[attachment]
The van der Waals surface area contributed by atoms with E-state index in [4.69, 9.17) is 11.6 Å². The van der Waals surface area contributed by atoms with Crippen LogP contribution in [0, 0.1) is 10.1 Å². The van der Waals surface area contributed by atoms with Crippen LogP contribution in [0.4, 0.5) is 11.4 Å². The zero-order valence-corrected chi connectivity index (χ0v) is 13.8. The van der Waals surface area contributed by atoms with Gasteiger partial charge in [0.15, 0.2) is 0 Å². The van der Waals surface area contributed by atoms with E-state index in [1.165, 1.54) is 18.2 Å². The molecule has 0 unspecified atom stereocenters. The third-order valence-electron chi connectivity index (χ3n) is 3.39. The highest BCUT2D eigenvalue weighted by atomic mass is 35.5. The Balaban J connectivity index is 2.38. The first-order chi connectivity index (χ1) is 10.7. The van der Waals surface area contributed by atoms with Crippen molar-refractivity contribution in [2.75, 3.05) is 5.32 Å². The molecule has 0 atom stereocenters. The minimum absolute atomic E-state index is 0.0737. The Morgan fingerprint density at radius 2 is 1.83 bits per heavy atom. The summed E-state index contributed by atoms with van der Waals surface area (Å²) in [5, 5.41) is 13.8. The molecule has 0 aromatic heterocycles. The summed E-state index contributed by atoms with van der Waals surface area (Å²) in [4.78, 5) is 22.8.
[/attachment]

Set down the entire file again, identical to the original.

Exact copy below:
The van der Waals surface area contributed by atoms with E-state index in [4.69, 9.17) is 11.6 Å². The van der Waals surface area contributed by atoms with Crippen LogP contribution in [0, 0.1) is 10.1 Å². The van der Waals surface area contributed by atoms with Crippen LogP contribution in [0.4, 0.5) is 11.4 Å². The zero-order valence-corrected chi connectivity index (χ0v) is 13.8. The van der Waals surface area contributed by atoms with Gasteiger partial charge in [0.15, 0.2) is 0 Å². The van der Waals surface area contributed by atoms with E-state index in [1.165, 1.54) is 18.2 Å². The molecule has 0 unspecified atom stereocenters. The third-order valence-electron chi connectivity index (χ3n) is 3.39. The highest BCUT2D eigenvalue weighted by atomic mass is 35.5. The Balaban J connectivity index is 2.38. The first-order chi connectivity index (χ1) is 10.7. The van der Waals surface area contributed by atoms with Crippen molar-refractivity contribution in [2.75, 3.05) is 5.32 Å². The molecule has 0 atom stereocenters. The minimum absolute atomic E-state index is 0.0737. The Morgan fingerprint density at radius 2 is 1.83 bits per heavy atom. The summed E-state index contributed by atoms with van der Waals surface area (Å²) in [5, 5.41) is 13.8. The molecule has 0 aromatic heterocycles. The summed E-state index contributed by atoms with van der Waals surface area (Å²) in [4.78, 5) is 22.8.